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Third Time’s the Charm for Patriotic Russian War Film

T-34 breaks box office records, while a black comedy about civilians starving in besieged Leningrad is available only on YouTube.

11 January 2019

The third Russian movie in recent years devoted to the heroics of tank soldiers in the Great Patriotic War is the hit of the winter season.

 

“T-34” has earned more than 1 billion rubles ($15 million) since opening on 1 January, RFE/RL reports, putting its predecessors “White Tiger” (2012) and “Tanks” (2018) in the shade.

 

Named after the legendary Soviet fighting vehicle, “T-34” had the best opening weekend of any Russian-made movie ever, clearing 713 million rubles, according to AFP.

 

 

The story of Red Army Lieutenant Nikolai Ivushkin’s daring bid to escape a German prisoner-of-war camp in a T-34 tank was made “in a way that attracts young people and does not provoke objections from those who still remember the Great Patriotic War,” its director, Aleksei Sidorov, is quoted as saying in a statement released by the Culture Ministry.

 

Anton Dolin of Meduza, a foreign-based site generally skeptical of the official version of history, described the film as “a high-budget war blockbuster practically clear of propagandistic and ideological motives."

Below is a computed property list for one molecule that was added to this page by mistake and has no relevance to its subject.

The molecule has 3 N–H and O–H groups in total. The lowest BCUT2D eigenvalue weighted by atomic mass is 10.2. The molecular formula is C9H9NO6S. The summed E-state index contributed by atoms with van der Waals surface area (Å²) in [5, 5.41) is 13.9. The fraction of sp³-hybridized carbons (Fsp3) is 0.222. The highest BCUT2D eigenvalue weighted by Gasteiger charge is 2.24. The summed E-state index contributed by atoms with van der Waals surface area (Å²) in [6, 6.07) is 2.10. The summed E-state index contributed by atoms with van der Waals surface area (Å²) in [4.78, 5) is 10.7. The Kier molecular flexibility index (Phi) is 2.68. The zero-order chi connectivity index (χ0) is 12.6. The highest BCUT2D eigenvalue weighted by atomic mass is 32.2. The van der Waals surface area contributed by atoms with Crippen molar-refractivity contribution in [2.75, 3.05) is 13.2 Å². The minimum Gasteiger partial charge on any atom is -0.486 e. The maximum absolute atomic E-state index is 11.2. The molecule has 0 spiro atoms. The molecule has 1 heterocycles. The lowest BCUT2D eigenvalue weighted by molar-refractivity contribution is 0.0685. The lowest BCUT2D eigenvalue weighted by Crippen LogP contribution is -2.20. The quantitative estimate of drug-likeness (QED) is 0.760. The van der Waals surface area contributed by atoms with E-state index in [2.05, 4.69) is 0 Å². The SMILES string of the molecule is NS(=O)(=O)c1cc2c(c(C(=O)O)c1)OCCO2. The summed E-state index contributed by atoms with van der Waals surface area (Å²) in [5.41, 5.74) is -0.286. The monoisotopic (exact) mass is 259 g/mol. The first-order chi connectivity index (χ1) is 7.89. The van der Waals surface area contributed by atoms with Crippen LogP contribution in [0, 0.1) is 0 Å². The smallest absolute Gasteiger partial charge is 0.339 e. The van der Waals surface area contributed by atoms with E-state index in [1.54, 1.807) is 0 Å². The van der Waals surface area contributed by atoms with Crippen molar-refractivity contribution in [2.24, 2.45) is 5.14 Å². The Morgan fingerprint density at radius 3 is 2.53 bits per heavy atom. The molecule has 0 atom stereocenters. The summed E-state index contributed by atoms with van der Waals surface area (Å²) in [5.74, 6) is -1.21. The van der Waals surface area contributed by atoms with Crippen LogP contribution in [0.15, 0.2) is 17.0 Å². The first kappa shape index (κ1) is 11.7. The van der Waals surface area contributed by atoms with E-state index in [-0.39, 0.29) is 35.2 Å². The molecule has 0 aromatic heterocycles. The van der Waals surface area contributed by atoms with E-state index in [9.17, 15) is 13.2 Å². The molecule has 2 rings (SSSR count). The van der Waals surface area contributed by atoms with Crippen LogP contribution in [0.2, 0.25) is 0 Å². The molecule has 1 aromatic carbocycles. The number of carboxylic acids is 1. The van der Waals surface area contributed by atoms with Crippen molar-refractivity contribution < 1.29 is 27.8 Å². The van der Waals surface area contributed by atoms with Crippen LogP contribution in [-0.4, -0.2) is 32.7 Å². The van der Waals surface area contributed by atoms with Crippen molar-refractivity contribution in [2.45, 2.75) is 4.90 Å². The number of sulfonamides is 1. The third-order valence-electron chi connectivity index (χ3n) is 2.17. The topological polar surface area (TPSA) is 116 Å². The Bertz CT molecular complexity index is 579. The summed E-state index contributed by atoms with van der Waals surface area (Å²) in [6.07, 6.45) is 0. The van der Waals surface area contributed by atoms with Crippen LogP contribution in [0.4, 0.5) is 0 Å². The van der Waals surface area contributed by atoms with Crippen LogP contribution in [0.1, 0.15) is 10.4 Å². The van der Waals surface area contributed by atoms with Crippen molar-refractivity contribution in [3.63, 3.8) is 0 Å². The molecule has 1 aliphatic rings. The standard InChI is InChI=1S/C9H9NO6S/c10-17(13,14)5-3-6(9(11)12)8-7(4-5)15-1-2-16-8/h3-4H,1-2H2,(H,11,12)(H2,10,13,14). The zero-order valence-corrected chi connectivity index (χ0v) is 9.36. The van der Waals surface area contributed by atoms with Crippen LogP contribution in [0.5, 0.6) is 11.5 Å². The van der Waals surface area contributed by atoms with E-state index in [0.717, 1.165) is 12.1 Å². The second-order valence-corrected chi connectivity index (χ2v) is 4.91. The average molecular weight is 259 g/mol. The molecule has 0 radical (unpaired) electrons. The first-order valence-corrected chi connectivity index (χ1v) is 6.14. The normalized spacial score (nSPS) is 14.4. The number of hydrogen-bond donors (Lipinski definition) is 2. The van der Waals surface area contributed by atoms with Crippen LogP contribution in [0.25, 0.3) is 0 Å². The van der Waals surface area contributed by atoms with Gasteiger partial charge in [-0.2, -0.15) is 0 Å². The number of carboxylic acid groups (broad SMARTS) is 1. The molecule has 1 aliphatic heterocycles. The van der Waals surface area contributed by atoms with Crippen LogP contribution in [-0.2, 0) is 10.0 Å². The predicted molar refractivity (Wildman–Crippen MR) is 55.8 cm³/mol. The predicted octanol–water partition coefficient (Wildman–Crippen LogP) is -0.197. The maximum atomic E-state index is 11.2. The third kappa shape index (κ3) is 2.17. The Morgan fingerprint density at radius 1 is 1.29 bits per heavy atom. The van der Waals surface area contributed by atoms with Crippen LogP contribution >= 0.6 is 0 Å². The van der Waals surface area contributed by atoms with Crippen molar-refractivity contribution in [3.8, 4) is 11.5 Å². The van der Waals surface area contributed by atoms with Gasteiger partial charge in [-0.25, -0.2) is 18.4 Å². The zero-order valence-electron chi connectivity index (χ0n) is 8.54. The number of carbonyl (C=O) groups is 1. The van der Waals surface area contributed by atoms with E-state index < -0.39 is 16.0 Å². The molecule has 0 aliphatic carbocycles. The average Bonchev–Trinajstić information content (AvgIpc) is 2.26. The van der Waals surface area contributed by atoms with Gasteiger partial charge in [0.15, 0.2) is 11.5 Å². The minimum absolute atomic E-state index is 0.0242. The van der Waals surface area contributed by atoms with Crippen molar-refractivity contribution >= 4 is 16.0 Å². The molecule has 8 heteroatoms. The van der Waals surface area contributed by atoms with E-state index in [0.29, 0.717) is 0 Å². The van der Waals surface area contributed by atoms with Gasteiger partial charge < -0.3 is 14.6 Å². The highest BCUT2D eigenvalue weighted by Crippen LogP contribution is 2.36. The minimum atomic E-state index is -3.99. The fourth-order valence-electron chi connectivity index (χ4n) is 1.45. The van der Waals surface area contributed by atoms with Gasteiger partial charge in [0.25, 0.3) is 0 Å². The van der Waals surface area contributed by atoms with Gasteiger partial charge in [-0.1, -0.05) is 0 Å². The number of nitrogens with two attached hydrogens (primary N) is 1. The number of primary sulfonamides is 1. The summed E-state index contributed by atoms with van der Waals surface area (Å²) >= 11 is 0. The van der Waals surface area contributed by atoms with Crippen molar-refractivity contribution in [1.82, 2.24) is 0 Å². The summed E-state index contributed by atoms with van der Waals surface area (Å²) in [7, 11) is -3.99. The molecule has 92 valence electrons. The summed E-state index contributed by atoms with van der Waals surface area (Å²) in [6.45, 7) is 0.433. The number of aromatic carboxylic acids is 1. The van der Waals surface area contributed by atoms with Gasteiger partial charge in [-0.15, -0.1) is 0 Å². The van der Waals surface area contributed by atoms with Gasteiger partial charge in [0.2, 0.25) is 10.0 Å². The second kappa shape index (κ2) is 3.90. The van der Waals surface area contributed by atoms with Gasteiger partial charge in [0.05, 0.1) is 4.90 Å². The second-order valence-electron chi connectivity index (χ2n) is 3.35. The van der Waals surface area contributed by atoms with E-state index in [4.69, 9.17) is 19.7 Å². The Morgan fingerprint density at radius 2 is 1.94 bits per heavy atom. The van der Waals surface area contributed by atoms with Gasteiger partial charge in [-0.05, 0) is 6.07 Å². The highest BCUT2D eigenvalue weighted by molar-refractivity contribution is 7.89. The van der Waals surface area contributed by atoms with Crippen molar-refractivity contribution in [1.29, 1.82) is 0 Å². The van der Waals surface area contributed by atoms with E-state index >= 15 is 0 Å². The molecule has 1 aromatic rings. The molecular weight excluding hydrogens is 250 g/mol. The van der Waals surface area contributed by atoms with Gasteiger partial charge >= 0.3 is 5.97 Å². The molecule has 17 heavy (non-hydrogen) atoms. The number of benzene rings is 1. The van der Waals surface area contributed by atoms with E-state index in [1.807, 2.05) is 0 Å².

Dolin praised the film for not trying to be anything but a genre piece designed to entertain.

 

Enjoying extensive coverage on Russian state TV, the film is the latest in a series of history films funded by the Culture Ministry, which also has the authority to reject or delay the permit all films must have before going on commercial release, AFP notes.

 

In contrast to “T-34,” young director Aleksei Krasovsky’s black comedy about the Nazi siege of Leningrad, “Holiday,” is unlikely to be screened in cinemas. It premiered exclusively on YouTube after a crowdfunding campaign, and had notched up more than 860,000 views as of today.

 

Krasovsky gave up seeking a screening permit, according to Dolin, in the face of backlash, with one federal lawmaker denouncing the film as “a mockery of the history of our people." A director of the Russian Military Historical Society, Mikhail Myagkov, called it “a blasphemy and a desecration of our history.”

 

 

  • The Culture Ministry distributes funding based on a list of  approved priority themes. No. 2 on this year’s list are films “about the high model of serving one’s duty and the Fatherland,” followed in fourth spot by “Crimean military victories.”

 

 

  • The ministry delayed release of “Hunter Killer,” a Hollywood thriller featuring a weak Russian president, late last year for unclear reasons. The film also ran into the opposite sort of problem in Ukraine, reportedly under a law banning films depicting "the military power of Russia.”

Compiled by Rose Joy Smith

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